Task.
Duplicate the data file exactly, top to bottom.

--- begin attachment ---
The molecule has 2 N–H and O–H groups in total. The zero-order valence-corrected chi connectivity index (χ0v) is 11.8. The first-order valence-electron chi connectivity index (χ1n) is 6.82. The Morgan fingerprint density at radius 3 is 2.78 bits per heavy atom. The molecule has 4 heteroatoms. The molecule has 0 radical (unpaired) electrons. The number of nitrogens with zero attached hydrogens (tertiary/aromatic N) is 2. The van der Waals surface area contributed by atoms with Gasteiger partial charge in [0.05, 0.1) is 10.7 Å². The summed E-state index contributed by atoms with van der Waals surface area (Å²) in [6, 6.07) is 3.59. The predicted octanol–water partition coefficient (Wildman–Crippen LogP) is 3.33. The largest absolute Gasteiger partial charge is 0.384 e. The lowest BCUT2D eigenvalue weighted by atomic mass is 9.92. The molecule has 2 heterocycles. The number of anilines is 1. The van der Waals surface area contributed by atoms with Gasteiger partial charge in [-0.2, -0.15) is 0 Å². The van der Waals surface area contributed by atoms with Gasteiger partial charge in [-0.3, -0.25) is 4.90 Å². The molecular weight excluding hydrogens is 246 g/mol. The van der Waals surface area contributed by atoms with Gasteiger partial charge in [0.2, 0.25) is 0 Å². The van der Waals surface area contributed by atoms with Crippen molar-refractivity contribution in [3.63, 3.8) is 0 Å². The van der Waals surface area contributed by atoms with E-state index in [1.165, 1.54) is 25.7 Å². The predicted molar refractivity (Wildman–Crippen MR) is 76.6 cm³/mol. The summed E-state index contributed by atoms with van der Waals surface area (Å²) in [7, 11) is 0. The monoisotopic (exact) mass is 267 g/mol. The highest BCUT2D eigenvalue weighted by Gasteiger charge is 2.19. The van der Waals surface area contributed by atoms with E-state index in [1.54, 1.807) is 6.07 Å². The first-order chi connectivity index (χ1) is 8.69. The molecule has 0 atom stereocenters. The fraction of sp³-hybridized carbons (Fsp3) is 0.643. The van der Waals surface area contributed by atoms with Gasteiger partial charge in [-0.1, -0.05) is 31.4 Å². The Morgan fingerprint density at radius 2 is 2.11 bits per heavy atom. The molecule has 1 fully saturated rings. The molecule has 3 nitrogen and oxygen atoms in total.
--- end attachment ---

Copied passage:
The molecule has 2 N–H and O–H groups in total. The zero-order valence-corrected chi connectivity index (χ0v) is 11.8. The first-order valence-electron chi connectivity index (χ1n) is 6.82. The Morgan fingerprint density at radius 3 is 2.78 bits per heavy atom. The molecule has 4 heteroatoms. The molecule has 0 radical (unpaired) electrons. The number of nitrogens with zero attached hydrogens (tertiary/aromatic N) is 2. The van der Waals surface area contributed by atoms with Gasteiger partial charge in [0.05, 0.1) is 10.7 Å². The summed E-state index contributed by atoms with van der Waals surface area (Å²) in [6, 6.07) is 3.59. The predicted octanol–water partition coefficient (Wildman–Crippen LogP) is 3.33. The largest absolute Gasteiger partial charge is 0.384 e. The lowest BCUT2D eigenvalue weighted by atomic mass is 9.92. The molecule has 2 heterocycles. The number of anilines is 1. The van der Waals surface area contributed by atoms with Gasteiger partial charge in [-0.2, -0.15) is 0 Å². The van der Waals surface area contributed by atoms with Gasteiger partial charge in [-0.3, -0.25) is 4.90 Å². The molecular weight excluding hydrogens is 246 g/mol. The van der Waals surface area contributed by atoms with Gasteiger partial charge in [0.2, 0.25) is 0 Å². The van der Waals surface area contributed by atoms with Crippen molar-refractivity contribution in [3.63, 3.8) is 0 Å². The van der Waals surface area contributed by atoms with E-state index in [1.165, 1.54) is 25.7 Å². The predicted molar refractivity (Wildman–Crippen MR) is 76.6 cm³/mol. The summed E-state index contributed by atoms with van der Waals surface area (Å²) in [7, 11) is 0. The monoisotopic (exact) mass is 267 g/mol. The highest BCUT2D eigenvalue weighted by Gasteiger charge is 2.19. The van der Waals surface area contributed by atoms with E-state index in [1.54, 1.807) is 6.07 Å². The first-order chi connectivity index (χ1) is 8.69. The molecule has 0 atom stereocenters. The fraction of sp³-hybridized carbons (Fsp3) is 0.643. The van der Waals surface area contributed by atoms with Gasteiger partial charge in [-0.1, -0.05) is 31.4 Å². The Morgan fingerprint density at radius 2 is 2.11 bits per heavy atom. The molecule has 1 fully saturated rings. The molecule has 3 nitrogen and oxygen atoms in total.